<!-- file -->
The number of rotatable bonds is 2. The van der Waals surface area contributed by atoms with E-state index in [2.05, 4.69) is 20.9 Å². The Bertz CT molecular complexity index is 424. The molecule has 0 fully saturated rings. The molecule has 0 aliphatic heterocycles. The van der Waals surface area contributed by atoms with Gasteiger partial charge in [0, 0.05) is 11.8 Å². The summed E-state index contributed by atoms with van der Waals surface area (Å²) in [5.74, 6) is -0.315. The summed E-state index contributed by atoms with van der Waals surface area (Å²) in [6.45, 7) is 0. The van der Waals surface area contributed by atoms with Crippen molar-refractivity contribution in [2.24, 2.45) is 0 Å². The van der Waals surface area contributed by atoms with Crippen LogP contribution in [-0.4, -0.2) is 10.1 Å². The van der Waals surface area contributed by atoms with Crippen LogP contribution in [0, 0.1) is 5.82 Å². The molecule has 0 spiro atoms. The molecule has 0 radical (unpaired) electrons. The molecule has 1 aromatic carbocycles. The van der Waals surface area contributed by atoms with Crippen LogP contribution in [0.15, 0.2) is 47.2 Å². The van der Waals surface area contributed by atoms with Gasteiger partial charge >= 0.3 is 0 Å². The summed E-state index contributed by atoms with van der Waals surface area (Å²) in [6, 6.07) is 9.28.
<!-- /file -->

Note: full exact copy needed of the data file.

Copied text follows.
The number of rotatable bonds is 2. The van der Waals surface area contributed by atoms with E-state index in [2.05, 4.69) is 20.9 Å². The Bertz CT molecular complexity index is 424. The molecule has 0 fully saturated rings. The molecule has 0 aliphatic heterocycles. The van der Waals surface area contributed by atoms with Gasteiger partial charge in [0, 0.05) is 11.8 Å². The summed E-state index contributed by atoms with van der Waals surface area (Å²) in [5.74, 6) is -0.315. The summed E-state index contributed by atoms with van der Waals surface area (Å²) in [6.45, 7) is 0. The van der Waals surface area contributed by atoms with Crippen molar-refractivity contribution in [2.24, 2.45) is 0 Å². The van der Waals surface area contributed by atoms with Crippen LogP contribution in [-0.4, -0.2) is 10.1 Å². The van der Waals surface area contributed by atoms with Crippen LogP contribution in [0, 0.1) is 5.82 Å². The molecule has 0 spiro atoms. The molecule has 0 radical (unpaired) electrons. The molecule has 1 aromatic carbocycles. The van der Waals surface area contributed by atoms with Crippen LogP contribution in [0.15, 0.2) is 47.2 Å². The van der Waals surface area contributed by atoms with Gasteiger partial charge >= 0.3 is 0 Å². The summed E-state index contributed by atoms with van der Waals surface area (Å²) in [6, 6.07) is 9.28.